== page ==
One of my friends shared an awesome video on Facebook the other day that perfectly illustrates the hidden truths behind what really motivates people to innovate, create, complete simple work related tasks or contribute to a greater cause. To quickly summarize the video, a group of respected economists conducted a study to determine how certain levels of financial incentives would motivate people to perform various tasks that required either simple mechanical skills or more complex cognitive puzzle solving functions. Their Results - For tests that involved only mechanical skills, the higher the bonuses, the better the performance. This makes sense to most of us. Work harder, get paid more. However, if the task called for even rudimentary cognitive skills, the larger the reward = the poorer the performance. Basically, when a task gets more complicated and requires a certain level of conceptual, creative thinking, people tend to be more driven by autonomy, mastery and purpose vs money. This Video Is Worth 10 Minutes Of Your Time How Does This Relate To Real Estate Blogging? It takes years to build a top ranking, well-respected and high traffic real estate blog. Finding your motivation starts by defining your purpose. If we follow the same logic proven in the M.I.T. study above, simply launching a blog for no other reason than to generate leads won’t be a strong enough motivator to help you push through the long nights of writing or researching new trends in SEO. For new real estate or mortgage bloggers, it’s a a daily challenge to justify the time and financial investment required to elevate social media activities past the point of hobby and into a sustainable business model. I certainly understand how difficult it is in the beginning to share with your co-workers or spouse about a new skill you’re learning, especially when the conversation always comes back around to ROI. Instead of using “once I have _____ traffic, I’ll get _____ leads” to justify your decision for starting a blog, try to focus on a few of the following reasons first: 1. Autonomy – Being Truly Self-Directed Keep in mind that a real estate blog for business application needs to focus on the needs and interests of your clients. It’s an opportunity to share your industry experience, as well as highlight the things you love about your city or neighborhood. But, there aren’t any rules that state you only have to feature listings or post housing stats. Frequently asked question videos or interviews are great ways to engage with, entertain or educate your target audience. If you’re passionate about local politics or city planning, then don’t be afraid to express your opinions in a manner that benefits a potential buyer or seller. Bottom line, I believe blogging is consistent the lifestyle and attitude of most real estate or mortgage professionals that consider themselves self-employed entrepreneurs. So, having an online outlet for a bit of self-expression and creative energy burning should definitely serve as a motivating factor for starting a blog. 2. Mastery – Developing Technical Skills For A Competitive Advantage Whether you’re improving your ability to effectively communicate through writing, or just figuring out how to edit a property photo in Picnik and publish it to Flickr, improving your social media competency is empowering. For example, I’ve learned a few things about WordPress and SEO over the years by reading real estate blogs and participating in forums, which has given me the confidence to finally revamp our Las Vegas Real Estate site. It’s fresh, so there is plenty of work to be done. However, this site contributes to around 95% of our success and sustains a large team of agents, property managers and support staff. I’m a long ways from mastery, but it is my personal motivating factor for spending time online. I love knowing that the skills I learn contribute to the overall success and growth of our company. 3. Online Resume – Substance Behind Your Brand If you’re truly a neighborhood or niche expert, then prove it. Sure, testimonials, awards and professional designations look good at first glance, but I believe our clients care more about how we can answer specific questions and needs that pertain to their unique scenarios. Forget about traffic, conversions and SEO for a moment, and try writing a comprehensive series of articles that completely breaks down one topic or area you claim to specialize in. Your blog should be the hub of all your online communication and education efforts, which is why it’s important to treat your real estate blog like a home ownership resource center vs lead generation machine. 4. Community Advocacy – Rebuilding Through Education Rates and home prices are lower than they have been in years. So, why aren’t people buying right now? We still have 100% financing, no appraisal refinances, rehab purchase loans and special state grant programs for down-payment assistance. Yet, the mainstream media has renters believing that they have to come to the table with 20% down and perfect credit. As an agent, and with the help of your loan officer, you should be on a mission to help your local housing markets by educating buyers and sellers about the options they have. I’m amazed at how many industry professionals rant on private forums or B2B real estate sites about how our clients are being misguided by the news, yet I see very few blog articles promoting the truth to local readers. Actually, I can’t think of a better mission or purpose for a real estate blogger than to help rebuild their community by educating consumers about how to buy and sell homes in the current market. _______________ Even with all of the social networking and other potential distractions online, when it comes down to it, blogging can be a lonely sport. So, regardless of your specific financial goals with your blog, my main point is that it’s important to find a greater purpose that motivates you to strive for awesomeness online. This blog originally appeared on wannanetwork.com. Special thanks to Mark Madsen for sharing this with us.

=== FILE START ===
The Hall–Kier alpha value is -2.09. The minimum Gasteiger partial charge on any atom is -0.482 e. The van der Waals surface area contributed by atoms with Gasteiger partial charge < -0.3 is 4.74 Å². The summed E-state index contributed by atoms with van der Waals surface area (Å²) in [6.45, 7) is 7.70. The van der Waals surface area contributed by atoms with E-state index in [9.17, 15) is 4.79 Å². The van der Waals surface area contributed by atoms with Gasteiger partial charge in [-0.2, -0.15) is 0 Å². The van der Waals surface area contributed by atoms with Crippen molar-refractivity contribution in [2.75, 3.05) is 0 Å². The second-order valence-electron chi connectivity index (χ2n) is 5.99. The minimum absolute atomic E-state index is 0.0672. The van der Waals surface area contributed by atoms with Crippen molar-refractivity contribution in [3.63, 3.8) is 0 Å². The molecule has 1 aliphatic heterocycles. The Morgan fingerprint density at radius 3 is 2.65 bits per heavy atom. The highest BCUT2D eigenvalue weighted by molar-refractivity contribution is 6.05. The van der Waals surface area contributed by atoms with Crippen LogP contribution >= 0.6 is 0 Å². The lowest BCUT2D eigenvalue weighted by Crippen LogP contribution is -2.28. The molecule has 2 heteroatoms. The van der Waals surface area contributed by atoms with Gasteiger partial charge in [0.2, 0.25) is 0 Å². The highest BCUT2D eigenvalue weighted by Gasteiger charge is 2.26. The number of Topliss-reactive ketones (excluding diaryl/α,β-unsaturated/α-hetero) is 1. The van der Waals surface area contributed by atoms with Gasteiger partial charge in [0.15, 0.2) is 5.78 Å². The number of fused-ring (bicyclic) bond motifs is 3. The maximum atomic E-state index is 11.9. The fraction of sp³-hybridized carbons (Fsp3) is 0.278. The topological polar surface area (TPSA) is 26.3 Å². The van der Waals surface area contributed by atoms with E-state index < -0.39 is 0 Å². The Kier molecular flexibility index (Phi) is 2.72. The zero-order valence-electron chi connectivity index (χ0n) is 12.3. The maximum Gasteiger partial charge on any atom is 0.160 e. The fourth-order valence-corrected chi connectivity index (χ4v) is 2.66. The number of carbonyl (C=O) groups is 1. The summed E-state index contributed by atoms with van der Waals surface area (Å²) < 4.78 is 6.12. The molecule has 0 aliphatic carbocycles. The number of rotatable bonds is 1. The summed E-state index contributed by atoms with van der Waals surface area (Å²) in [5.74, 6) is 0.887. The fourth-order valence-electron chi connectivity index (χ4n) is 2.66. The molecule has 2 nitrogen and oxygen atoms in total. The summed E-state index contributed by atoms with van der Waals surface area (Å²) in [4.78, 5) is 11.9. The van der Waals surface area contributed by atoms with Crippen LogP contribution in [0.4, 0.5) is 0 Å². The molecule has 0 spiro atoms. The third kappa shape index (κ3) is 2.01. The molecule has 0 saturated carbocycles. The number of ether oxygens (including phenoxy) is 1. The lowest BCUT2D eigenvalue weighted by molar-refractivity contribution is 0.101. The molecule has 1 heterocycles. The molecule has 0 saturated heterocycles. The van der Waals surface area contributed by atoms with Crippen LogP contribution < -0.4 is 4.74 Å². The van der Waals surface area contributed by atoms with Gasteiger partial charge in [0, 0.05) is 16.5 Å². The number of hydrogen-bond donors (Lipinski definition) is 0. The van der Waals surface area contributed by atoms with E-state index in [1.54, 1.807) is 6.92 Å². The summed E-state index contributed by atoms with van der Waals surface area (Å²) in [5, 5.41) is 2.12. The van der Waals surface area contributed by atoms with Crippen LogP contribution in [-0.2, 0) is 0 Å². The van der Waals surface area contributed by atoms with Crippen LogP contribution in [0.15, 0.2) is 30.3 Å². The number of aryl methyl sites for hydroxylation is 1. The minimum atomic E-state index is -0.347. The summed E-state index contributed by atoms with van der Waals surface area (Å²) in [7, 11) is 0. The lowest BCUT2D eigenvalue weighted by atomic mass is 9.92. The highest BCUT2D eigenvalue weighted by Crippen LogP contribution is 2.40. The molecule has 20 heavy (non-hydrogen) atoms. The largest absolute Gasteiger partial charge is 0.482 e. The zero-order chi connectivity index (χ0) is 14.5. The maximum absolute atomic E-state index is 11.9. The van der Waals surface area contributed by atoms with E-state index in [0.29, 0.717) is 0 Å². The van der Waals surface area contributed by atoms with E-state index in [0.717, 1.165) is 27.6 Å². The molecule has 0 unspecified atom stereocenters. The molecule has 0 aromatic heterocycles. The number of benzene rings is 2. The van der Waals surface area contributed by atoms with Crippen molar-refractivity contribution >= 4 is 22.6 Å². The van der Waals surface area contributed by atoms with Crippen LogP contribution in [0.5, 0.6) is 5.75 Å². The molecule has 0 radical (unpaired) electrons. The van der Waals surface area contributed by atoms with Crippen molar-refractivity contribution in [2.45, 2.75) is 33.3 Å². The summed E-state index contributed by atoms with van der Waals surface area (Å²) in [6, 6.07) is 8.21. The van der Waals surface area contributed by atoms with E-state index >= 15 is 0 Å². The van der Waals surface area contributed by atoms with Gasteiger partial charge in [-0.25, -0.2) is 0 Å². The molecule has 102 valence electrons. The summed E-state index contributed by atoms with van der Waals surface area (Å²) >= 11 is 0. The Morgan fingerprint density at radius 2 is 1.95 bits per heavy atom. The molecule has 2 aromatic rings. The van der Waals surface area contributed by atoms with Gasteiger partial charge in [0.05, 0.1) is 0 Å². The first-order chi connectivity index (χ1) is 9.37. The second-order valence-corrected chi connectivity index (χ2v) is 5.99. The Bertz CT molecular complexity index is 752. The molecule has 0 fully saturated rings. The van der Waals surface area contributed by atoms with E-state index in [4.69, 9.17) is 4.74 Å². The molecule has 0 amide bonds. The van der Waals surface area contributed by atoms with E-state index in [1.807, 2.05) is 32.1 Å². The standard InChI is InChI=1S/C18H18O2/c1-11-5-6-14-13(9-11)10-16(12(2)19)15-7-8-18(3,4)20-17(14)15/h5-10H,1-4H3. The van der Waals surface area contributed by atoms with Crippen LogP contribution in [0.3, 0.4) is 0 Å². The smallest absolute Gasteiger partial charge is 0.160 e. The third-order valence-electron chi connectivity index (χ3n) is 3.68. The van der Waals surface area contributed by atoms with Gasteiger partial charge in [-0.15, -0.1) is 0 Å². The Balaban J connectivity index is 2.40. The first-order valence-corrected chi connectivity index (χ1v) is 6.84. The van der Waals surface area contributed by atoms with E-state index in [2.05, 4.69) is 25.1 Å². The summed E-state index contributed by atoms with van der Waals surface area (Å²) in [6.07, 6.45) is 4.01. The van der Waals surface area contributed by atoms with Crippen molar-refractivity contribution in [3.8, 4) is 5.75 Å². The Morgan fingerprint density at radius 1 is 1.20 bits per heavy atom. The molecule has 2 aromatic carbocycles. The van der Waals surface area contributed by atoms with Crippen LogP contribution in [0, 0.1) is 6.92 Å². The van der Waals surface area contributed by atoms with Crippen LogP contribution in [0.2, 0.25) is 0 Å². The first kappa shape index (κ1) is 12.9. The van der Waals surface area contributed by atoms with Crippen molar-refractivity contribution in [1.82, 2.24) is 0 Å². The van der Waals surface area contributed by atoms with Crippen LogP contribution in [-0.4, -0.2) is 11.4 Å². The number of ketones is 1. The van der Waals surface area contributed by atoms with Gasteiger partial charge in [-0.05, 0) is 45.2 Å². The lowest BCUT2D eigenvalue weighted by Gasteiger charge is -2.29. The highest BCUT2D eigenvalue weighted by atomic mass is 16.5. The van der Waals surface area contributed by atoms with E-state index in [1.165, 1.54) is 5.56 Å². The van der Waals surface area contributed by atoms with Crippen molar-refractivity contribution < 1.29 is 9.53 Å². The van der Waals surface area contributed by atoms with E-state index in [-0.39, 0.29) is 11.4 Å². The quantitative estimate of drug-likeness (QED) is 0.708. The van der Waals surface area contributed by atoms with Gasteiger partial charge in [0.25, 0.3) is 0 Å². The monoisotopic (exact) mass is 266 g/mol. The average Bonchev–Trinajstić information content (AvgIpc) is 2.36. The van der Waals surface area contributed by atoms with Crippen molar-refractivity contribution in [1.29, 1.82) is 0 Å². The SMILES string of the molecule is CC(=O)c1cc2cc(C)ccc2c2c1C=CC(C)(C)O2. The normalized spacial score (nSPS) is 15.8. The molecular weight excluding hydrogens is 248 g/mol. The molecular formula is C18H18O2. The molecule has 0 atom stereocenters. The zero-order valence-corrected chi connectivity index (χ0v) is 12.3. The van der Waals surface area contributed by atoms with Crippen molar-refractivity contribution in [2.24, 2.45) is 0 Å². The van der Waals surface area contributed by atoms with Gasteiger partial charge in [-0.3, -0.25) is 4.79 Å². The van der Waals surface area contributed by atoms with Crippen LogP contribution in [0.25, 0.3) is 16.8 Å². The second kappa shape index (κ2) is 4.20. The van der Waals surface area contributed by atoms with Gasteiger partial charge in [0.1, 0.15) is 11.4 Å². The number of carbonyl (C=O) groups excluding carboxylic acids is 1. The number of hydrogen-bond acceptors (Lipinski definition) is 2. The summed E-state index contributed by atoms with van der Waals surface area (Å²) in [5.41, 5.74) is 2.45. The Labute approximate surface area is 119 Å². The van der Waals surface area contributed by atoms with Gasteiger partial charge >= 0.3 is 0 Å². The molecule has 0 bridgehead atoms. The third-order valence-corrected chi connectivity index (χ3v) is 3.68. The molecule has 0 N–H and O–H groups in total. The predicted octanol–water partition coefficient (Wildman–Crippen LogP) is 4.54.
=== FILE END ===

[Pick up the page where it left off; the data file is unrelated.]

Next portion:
Published
Feb 07, 2011